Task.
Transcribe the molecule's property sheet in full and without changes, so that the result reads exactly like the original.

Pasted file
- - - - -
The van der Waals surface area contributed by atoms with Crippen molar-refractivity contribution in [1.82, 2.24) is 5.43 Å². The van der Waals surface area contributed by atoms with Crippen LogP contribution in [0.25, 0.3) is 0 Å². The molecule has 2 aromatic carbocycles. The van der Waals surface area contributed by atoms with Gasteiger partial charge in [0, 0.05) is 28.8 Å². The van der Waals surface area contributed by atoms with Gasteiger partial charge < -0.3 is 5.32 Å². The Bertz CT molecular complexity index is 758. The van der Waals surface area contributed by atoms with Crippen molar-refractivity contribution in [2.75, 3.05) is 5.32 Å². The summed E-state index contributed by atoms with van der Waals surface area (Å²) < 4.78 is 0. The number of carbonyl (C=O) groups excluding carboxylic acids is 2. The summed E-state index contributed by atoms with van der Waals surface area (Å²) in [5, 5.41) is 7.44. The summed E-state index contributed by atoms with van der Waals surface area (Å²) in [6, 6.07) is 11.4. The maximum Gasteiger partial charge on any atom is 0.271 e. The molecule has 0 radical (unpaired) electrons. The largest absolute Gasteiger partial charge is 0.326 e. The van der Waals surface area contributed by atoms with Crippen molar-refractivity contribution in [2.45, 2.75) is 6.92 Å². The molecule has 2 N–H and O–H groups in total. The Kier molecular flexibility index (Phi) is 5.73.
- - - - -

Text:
The van der Waals surface area contributed by atoms with Crippen molar-refractivity contribution in [1.82, 2.24) is 5.43 Å². The van der Waals surface area contributed by atoms with Crippen LogP contribution in [0.25, 0.3) is 0 Å². The molecule has 2 aromatic carbocycles. The van der Waals surface area contributed by atoms with Gasteiger partial charge in [0, 0.05) is 28.8 Å². The van der Waals surface area contributed by atoms with Gasteiger partial charge < -0.3 is 5.32 Å². The Bertz CT molecular complexity index is 758. The van der Waals surface area contributed by atoms with Crippen molar-refractivity contribution in [2.75, 3.05) is 5.32 Å². The summed E-state index contributed by atoms with van der Waals surface area (Å²) < 4.78 is 0. The number of carbonyl (C=O) groups excluding carboxylic acids is 2. The summed E-state index contributed by atoms with van der Waals surface area (Å²) in [5, 5.41) is 7.44. The summed E-state index contributed by atoms with van der Waals surface area (Å²) in [6, 6.07) is 11.4. The maximum Gasteiger partial charge on any atom is 0.271 e. The molecule has 0 radical (unpaired) electrons. The largest absolute Gasteiger partial charge is 0.326 e. The van der Waals surface area contributed by atoms with Crippen molar-refractivity contribution in [2.45, 2.75) is 6.92 Å². The molecule has 2 N–H and O–H groups in total. The Kier molecular flexibility index (Phi) is 5.73.